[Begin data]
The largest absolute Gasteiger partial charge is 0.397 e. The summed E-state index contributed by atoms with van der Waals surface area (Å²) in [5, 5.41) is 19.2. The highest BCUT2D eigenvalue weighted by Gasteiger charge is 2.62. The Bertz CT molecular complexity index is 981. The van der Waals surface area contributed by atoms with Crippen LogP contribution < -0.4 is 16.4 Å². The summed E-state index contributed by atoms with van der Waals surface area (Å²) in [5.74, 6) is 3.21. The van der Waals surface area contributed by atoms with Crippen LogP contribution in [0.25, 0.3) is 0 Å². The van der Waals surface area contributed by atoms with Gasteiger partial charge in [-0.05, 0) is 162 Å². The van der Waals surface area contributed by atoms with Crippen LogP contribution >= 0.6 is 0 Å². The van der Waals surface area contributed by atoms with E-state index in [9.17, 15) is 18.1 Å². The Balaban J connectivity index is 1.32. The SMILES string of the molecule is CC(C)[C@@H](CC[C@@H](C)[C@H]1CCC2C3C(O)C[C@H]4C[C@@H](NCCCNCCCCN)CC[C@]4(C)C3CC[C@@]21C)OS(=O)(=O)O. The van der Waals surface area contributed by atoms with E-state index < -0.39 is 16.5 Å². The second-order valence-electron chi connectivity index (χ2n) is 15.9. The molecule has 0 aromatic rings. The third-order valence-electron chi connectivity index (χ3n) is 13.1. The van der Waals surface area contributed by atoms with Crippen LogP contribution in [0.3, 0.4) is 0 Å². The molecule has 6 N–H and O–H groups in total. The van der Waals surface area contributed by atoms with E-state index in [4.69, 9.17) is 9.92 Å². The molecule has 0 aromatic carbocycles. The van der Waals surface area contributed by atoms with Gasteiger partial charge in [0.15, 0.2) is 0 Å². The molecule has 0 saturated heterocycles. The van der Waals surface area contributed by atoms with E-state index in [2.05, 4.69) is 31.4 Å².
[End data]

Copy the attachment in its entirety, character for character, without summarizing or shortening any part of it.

The largest absolute Gasteiger partial charge is 0.397 e. The summed E-state index contributed by atoms with van der Waals surface area (Å²) in [5, 5.41) is 19.2. The highest BCUT2D eigenvalue weighted by Gasteiger charge is 2.62. The Bertz CT molecular complexity index is 981. The van der Waals surface area contributed by atoms with Crippen LogP contribution < -0.4 is 16.4 Å². The summed E-state index contributed by atoms with van der Waals surface area (Å²) in [5.74, 6) is 3.21. The van der Waals surface area contributed by atoms with Crippen LogP contribution in [0.25, 0.3) is 0 Å². The van der Waals surface area contributed by atoms with Gasteiger partial charge in [-0.05, 0) is 162 Å². The van der Waals surface area contributed by atoms with Crippen LogP contribution >= 0.6 is 0 Å². The van der Waals surface area contributed by atoms with E-state index in [9.17, 15) is 18.1 Å². The Balaban J connectivity index is 1.32. The SMILES string of the molecule is CC(C)[C@@H](CC[C@@H](C)[C@H]1CCC2C3C(O)C[C@H]4C[C@@H](NCCCNCCCCN)CC[C@]4(C)C3CC[C@@]21C)OS(=O)(=O)O. The van der Waals surface area contributed by atoms with E-state index < -0.39 is 16.5 Å². The second-order valence-electron chi connectivity index (χ2n) is 15.9. The molecule has 0 aromatic rings. The third-order valence-electron chi connectivity index (χ3n) is 13.1. The van der Waals surface area contributed by atoms with Crippen LogP contribution in [0.3, 0.4) is 0 Å². The molecule has 6 N–H and O–H groups in total. The van der Waals surface area contributed by atoms with E-state index in [4.69, 9.17) is 9.92 Å². The molecule has 0 aromatic carbocycles. The van der Waals surface area contributed by atoms with Gasteiger partial charge in [0.15, 0.2) is 0 Å². The molecule has 0 saturated heterocycles. The van der Waals surface area contributed by atoms with E-state index in [2.05, 4.69) is 31.4 Å².